Inequality for expected value

A colleague popped into my office this afternoon
and asked me the following question. He told me there is a
clever proof when $n=2$. I couldn’t do
anything with it, so I thought I’d post it here and see what happens.

Prove or find a counterexample

For positive, i.i.d. random variables $Z_1,\dots, Z_n$
with finite mean, and positive constants $a_1,\dots, a_n$,
we have
$$\mathbb{E}\left({\sum_{i=1}^n a_i^2 Z_i\over\sum_{i=1}^n a_i Z_i}\right)
\leq {\sum_{i=1}^n a_i^2\over\sum_{i=1}^n a_i}.$$

Added: This problem originates from the thesis of a student in Computer and Electrical Engineering at the University of Alberta. Here is the response from his supervisor: “Many thanks for this! It is a nice result in addition to being useful in a practical problem of antenna placement.”

Solutions Collecting From Web of "Inequality for expected value"

Yes, the inequality always holds for i.i.d. random variables $Z_1,\ldots,Z_n$. In fact, as suggested by Yuval and joriki, it is enough to suppose that the joint distribution is invariant under permuting the $Z_i$. Rearranging the inequality slightly, we just need to show that the following is nonnegative (here, I am using $\bar a\equiv\sum_ia_i^2/\sum_ia_i$)
\bar a-\mathbb{E}\left[\frac{\sum_ia_i^2Z_i}{\sum_ia_iZ_i}\right]=\sum_ia_i(\bar a-a_i)\mathbb{E}\left[\frac{Z_i}{\sum_ja_jZ_j}\right].
I’ll write $c_i\equiv\mathbb{E}[Z_i/\sum_ja_jZ_j]$ for brevity. Then, noting that $\sum_ia_i(\bar a-a_i)=0$, choosing any constant $\bar c$ that we like,
\bar a-\mathbb{E}\left[\frac{\sum_ia_i^2Z_i}{\sum_ia_iZ_i}\right]=\sum_ia_i(\bar a-a_i)(c_i-\bar c).
To show that this is nonnegative, it is enough to show that $c_i$ is a decreasing function of $a_i$ (that is, $c_i\le c_j$ whenever $a_i\ge a_j$). In that case, we can choose $\bar c$ so that $\bar c\ge c_i$ whenever $a_i\ge\bar a$ and $\bar c\le c_i$ whenever $a_i\le\bar a$. This makes each term in the final summation above positive and completes the proof.

Choosing $i\not=j$ such that $a_i \ge a_j$,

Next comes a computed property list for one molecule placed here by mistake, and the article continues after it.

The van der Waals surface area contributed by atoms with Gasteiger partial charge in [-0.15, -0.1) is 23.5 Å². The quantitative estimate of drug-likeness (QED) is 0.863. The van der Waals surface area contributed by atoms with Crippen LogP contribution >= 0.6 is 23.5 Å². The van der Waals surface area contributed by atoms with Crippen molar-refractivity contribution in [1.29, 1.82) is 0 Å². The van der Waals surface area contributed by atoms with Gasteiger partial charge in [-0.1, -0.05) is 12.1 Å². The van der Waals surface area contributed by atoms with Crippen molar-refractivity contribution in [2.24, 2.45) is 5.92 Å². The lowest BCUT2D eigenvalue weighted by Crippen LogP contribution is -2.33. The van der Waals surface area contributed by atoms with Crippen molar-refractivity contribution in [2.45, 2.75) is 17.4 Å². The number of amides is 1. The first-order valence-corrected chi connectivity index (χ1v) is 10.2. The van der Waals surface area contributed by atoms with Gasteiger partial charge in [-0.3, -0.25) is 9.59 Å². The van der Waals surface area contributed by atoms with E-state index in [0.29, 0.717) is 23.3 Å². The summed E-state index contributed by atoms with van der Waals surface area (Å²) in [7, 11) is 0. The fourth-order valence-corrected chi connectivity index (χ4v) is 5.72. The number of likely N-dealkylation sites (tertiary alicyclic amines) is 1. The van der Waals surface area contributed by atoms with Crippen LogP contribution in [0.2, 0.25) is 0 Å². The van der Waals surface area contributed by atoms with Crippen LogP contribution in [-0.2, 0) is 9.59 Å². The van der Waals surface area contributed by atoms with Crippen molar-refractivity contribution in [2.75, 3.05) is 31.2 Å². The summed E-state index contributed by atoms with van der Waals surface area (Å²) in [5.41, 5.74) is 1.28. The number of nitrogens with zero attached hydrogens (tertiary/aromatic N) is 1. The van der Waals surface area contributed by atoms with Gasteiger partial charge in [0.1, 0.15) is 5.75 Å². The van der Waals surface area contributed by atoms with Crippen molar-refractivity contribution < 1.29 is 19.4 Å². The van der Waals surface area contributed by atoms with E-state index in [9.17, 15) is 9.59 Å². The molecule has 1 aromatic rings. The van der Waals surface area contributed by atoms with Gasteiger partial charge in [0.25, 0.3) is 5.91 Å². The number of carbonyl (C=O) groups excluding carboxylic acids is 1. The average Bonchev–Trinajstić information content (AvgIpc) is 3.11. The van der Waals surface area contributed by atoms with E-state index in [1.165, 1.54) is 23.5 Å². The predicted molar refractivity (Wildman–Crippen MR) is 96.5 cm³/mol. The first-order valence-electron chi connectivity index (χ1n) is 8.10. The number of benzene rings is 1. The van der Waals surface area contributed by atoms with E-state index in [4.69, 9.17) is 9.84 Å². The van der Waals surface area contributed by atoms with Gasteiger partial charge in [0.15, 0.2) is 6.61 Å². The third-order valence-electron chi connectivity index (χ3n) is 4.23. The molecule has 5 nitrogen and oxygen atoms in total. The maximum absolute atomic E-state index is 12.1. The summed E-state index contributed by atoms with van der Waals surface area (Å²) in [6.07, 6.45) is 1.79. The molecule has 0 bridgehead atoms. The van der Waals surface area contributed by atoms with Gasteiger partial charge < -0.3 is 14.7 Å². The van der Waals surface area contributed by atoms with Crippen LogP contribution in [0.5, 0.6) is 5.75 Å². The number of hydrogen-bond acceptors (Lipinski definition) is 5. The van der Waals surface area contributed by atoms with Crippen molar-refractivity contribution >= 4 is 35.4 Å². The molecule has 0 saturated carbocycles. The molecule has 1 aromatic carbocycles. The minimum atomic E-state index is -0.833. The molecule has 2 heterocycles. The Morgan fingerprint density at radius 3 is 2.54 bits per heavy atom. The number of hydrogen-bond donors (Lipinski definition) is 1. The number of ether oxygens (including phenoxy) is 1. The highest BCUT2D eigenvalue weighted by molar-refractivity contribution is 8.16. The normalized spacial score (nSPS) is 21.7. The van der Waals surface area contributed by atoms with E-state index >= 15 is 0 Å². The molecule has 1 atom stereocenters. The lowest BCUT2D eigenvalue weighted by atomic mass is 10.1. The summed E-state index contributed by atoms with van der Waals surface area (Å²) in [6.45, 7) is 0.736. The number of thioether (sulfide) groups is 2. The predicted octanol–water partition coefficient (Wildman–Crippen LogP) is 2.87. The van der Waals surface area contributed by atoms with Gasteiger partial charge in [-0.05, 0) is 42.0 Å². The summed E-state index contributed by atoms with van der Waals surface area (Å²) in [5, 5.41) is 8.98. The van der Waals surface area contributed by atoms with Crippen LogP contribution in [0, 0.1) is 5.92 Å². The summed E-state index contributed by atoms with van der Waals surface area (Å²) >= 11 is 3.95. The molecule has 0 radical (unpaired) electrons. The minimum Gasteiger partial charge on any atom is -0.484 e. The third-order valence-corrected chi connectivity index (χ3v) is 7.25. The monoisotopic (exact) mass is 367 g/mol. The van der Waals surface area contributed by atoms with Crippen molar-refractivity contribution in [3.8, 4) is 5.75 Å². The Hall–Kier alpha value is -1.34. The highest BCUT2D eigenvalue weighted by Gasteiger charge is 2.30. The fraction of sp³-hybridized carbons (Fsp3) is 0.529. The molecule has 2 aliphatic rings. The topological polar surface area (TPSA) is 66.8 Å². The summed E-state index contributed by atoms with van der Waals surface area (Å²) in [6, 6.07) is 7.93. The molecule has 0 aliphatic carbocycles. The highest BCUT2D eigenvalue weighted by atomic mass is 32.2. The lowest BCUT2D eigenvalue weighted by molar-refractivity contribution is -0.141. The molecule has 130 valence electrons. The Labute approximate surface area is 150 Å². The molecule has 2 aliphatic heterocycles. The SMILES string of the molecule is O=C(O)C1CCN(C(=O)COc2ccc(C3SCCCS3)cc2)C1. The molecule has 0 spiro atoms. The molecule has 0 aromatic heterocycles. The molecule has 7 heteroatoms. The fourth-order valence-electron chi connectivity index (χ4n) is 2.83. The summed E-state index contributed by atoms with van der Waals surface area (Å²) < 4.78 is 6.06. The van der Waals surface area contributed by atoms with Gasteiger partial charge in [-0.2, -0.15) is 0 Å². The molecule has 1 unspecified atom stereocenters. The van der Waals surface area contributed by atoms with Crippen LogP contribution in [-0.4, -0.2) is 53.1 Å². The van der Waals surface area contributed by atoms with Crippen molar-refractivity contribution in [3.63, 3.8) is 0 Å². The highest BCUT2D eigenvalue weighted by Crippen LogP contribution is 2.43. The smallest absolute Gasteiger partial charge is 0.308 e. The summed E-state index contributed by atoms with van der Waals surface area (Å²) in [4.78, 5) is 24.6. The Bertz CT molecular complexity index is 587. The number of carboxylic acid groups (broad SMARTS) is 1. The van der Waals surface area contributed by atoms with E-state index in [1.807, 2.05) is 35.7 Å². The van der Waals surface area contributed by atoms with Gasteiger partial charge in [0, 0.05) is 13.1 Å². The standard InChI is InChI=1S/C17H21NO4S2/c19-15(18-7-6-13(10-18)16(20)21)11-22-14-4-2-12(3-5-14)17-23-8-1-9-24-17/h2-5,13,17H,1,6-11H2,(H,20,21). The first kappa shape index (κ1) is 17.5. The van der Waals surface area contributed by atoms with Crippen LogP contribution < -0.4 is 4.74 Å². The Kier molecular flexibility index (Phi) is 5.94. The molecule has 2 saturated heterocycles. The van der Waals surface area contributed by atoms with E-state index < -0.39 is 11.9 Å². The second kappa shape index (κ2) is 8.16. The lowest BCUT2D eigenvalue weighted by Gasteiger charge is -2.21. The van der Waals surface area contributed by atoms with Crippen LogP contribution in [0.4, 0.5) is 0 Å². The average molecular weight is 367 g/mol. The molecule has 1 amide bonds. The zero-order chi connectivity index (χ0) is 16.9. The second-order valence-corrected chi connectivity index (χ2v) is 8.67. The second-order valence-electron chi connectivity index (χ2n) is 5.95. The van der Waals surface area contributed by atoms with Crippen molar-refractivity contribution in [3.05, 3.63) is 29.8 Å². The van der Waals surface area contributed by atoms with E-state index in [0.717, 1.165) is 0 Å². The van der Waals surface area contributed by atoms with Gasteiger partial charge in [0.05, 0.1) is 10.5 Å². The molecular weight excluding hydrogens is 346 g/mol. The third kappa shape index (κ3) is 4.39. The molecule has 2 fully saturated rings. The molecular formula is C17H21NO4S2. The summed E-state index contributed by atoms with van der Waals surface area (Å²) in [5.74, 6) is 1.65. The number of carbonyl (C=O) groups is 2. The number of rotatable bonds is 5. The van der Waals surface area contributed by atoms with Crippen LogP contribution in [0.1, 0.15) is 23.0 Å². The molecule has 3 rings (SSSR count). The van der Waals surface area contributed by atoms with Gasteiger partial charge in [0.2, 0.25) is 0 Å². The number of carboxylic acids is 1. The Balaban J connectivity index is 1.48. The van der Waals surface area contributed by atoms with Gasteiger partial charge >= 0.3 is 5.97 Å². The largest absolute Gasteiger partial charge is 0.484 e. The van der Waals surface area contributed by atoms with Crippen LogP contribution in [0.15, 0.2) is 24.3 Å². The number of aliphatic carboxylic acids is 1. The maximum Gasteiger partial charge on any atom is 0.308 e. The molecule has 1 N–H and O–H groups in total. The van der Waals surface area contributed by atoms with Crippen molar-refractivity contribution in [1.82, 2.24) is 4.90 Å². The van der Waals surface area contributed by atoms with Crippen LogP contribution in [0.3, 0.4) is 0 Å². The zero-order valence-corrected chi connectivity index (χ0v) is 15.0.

Let $\pi$ be the permutation of $\{1,\ldots,n\}$ which exchanges $i,j$ and leaves everything else fixed. Using invariance under permuting $Z_i,Z_j$,
So $c_i$ is decreasing in $a_i$ as claimed.

Note: In the special case of $n=2$, we can always make the choice $\bar c=(c_1+c_2)/2$. Then, both terms of the summation on the right hand side of the second displayed equation above are the same, giving
\bar a-\mathbb{E}\left[\frac{\sum_ia_i^2Z_i}{\sum_ia_iZ_i}\right]=\frac{a_1a_2(a_2-a_1)(c_1-c_2)}{a_1+a_2}.
Plugging in my expression above for $2(c_1-c_2)$ gives the identity
\bar a-\mathbb{E}\left[\frac{\sum_ia_i^2Z_i}{\sum_ia_iZ_i}\right]=\frac{a_1a_2(a_1-a_2)^2}{2(a_1+a_2)}\mathbb{E}\left[\frac{(Z_1-Z_2)^2}{(a_1Z_1+a_2Z_2)(a_1Z_2+a_2Z_1)}\right],
which is manifestly nonnegative. I’m guessing this could be the “clever” proof mentioned in the question.

Note 2: The proof above relies on $\mathbb{E}[Z_i/\sum_ja_jZ_j]$ being a decreasing function of $a_i$. More generally, for any decreasing $f\colon\mathbb{R}^+\to\mathbb{R}^+$, then $\mathbb{E}[Z_if(\sum_ja_jZ_j)]$ is a decreasing function of $a_i$. Choosing positive $b_i$ and setting $\bar a=\sum_ia_ib_i/\sum_ib_i$ then $\sum_ib_i(\bar a-a_i)=0$. Applying the argument above gives the inequality
The inequality in the question is the special case with $b_i=a_i$ and $f(x)=1/x$.

Since the $Z_i$ are i.i.d., the expectation is the same if we rename the variables. Taking all permutations, your inequality is equivalent to
$$ \mathbb{E} \left[ \frac{1}{n!} \sum_{\pi \in S_n} \frac{\sum_{i=1}^n a_i^2 Z_{\pi(i)}}{\sum_{i=1}^n a_i Z_{\pi(i)}} \right] \leq \frac{\sum_{i=1}^n a_i^2}{\sum_{i=1}^n a_i}. $$
Going over all possible values of $Z_1,\ldots,Z_n$, this is the same as the following inequality for positive real numbers:
$$ \frac{1}{n!} \sum_{\pi \in S_n} \frac{\sum_{i=1}^n a_i^2 z_{\pi(i)}}{\sum_{i=1}^n a_i z_{\pi(i)}} \leq \frac{\sum_{i=1}^n a_i^2}{\sum_{i=1}^n a_i}. $$
Intuitively, the maximum is attained at $z_i = \text{const}$, which is why we get the right-hand side. This is indeed true for $n = 2$, which is easy to check directly.

I’ve been toying with a concavity argument and Jensen’s theorem. For $n=2$ I think this works, as shown below. Unfortunately it falls flat for $n > 2$. In fact for $n > 2$ the restriction to any convex set $x_1 + \dotsc + x_n = \lambda$ can be shown to be not concave. So, here goes the partial result.


f(x_1, x_2) = \frac{a_1^2x_1 + a_2^2x_2}{a_1x_1+a_2x_2}.

Then $f$ restricted to the convex segment $I=\{(x_1,x_2) \mid x_1,x_2 \geq 0 \textrm{ and } x_1+x_2=1\}$ is a concave function. This can be checked in multiple ways, for example by explicitly computing the second derivative

\frac{\partial^2}{\partial x^2} f(x, 1-x) = \frac{-2a_1a_2(a_1-a_2)^2}{(a_1x+a_2(1-x))^3}

and noting that it is non-positive for $x \in [0,1]$. Assume that the joint distribution of $(Z_1,Z_2)$ induces a probability distribution on $I$, then it is symmetric under $(x_1,x_2) \mapsto (x_2, x_1)$. In particular the expected values for the coordinates on $I$ are equal and therefore $\mathbb{E}(x_1) = \mathbb{E}(x_2) = \tfrac{1}{2}$. Then by Jensen’s theorem for concave functions on $I$:

\mathbb{E}(f(x_1,x_2)) \leq f(\mathbb{E}(x_1),\mathbb{E}(x_2)) = f(\tfrac{1}{2},\tfrac{1}{2}) = \frac{a_1^2+a_2^2}{a_1+a_2}.

Now $f$ is a radial function and the same reasoning applies to all segments $x_1+x_2 = \lambda$ for $\lambda > 0$. And even though the induced distribution depends on the parameter $\lambda$, the inequality above will hold for each such segment and hence also for the joint distribution $(Z_1,Z_2)$.